Young and coffee in varying degrees, Kat also says stuff @ThoroughlyMode
Published September 8th 2010
London, Saturday September 11: In summer's yellow dying throws, Hyde Park is rousing itself for one last music festival. At the same time, the Royal Albert Hall is preparing for its own musical season finale. They're both hosting the Last Night of the BBC Proms series. One is a night of dickie suits, the other of picnics on the grass. I'll be at the outdoor one every time – the literally named: Proms in the Park.
The indoor and outdoor occasions share a common aim. Which can be summed up as: to bring the best of classical and classical-ish music to the public in an accessible way. When the Proms were invented that meant cheap ticket prices for popular classical music and allowing promenading and picnics in the Royal Albert Hall. The Proms in the Park made the season more accessible still, with line ups that include not just some of the world's best loved classical performers, but also big names in jazz and world music, and usually a bit of family friendly rock or pop thrown in to entice the 'kids' in. It isn't just the music the park event hosts that's what most of us would consider to be a bit more fun, it's also the atmosphere – the picnics are livelier and more liquid, the sing-a-longs are rowdier and the night ends with fireworks.
So you can see how it could be a preferable concert.
A name that should be on that list but isn't is Terry Wogan – who will definitely be there hosting and is another very good reason to attend. No one does family-friendly dry humour like Wogan. He'll be carrying you though the five hours of music that your ticket will get you; which, as well as including the headliners and smaller acts (Björn Again and the cast of Jersey Boys), will also feature the Last Night of the Proms flag-waving essentials: Rule Britannia, Jerusalem and a sea shanty that I know the dance to but not the name of. Because that's one of the other things the Proms is really about – having a rip roaring sing-a-long about how bloody brilliant the British Empire is. Patriotism isn't something the Brits do every day any more, so the flag waving, Ruling Britannia and tearfully lauding our 'green and pleasant land' creates a collective stirring in the stomach of the crowd that's best compared to that pseudo-fictitious thing: The Perfect New Years Eve.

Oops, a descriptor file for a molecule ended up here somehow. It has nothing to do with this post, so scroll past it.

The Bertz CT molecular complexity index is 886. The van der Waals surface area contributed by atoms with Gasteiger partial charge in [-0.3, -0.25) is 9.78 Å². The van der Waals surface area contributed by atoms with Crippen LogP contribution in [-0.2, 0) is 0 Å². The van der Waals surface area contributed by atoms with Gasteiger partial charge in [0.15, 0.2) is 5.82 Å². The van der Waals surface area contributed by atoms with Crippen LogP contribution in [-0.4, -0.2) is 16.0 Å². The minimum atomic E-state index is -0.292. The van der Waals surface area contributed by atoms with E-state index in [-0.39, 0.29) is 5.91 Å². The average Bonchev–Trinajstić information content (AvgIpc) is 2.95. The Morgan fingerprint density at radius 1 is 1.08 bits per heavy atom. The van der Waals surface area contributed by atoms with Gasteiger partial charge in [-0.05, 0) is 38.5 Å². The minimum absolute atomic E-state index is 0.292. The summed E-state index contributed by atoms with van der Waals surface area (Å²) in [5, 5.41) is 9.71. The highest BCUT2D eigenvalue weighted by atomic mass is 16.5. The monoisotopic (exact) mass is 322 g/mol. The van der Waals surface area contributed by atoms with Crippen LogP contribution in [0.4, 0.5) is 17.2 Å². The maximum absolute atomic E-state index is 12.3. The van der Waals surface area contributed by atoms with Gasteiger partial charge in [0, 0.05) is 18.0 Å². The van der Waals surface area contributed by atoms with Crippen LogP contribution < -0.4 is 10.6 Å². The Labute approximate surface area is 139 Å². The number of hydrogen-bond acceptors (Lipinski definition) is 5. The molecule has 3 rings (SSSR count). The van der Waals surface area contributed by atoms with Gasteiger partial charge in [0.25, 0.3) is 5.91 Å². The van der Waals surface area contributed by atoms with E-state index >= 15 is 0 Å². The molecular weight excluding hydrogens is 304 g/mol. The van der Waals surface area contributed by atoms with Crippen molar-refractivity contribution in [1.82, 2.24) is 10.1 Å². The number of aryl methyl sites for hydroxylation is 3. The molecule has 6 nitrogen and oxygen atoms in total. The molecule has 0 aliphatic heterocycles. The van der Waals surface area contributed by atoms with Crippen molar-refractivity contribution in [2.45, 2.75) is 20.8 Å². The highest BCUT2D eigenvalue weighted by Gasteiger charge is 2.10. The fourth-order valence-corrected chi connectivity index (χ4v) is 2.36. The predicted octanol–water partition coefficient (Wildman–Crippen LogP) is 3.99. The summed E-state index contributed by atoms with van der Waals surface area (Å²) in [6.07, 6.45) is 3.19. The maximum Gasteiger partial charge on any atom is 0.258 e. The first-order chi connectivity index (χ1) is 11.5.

In this case it's definitely not a dodgy music festival burger that's giving you that feeling: the food is usually good, but pricey, but you're also encouraged to bring some from home. Same goes for drinks – though check the website about bringing glass.
The other thing you need to bring, as well as your picnic and union jack, are the lyrics to the national anthem - if you don't know them - and this year those to the Rodgers and Hammerstein classic 'You'll Never Walk Alone' (the one from the football.). These are the main sing-a-long pieces, and people do STAND AND SING, so while they show them on the big screens everywhere, enthusiastic flag waving might impair your view.
The Proms were designed to be democratic, but you might be musing that the ticket prices for Hyde Park, at £30 each, aren't as democratic as they could be. Consider them then against the prices of other Hyde Park music festivals and they start to look a lot more welcoming. And those other festivals won't send you off with the same rousing sing-a-long feeling of goodwill to all your fellow man, especially the Brits. Long live the Queen!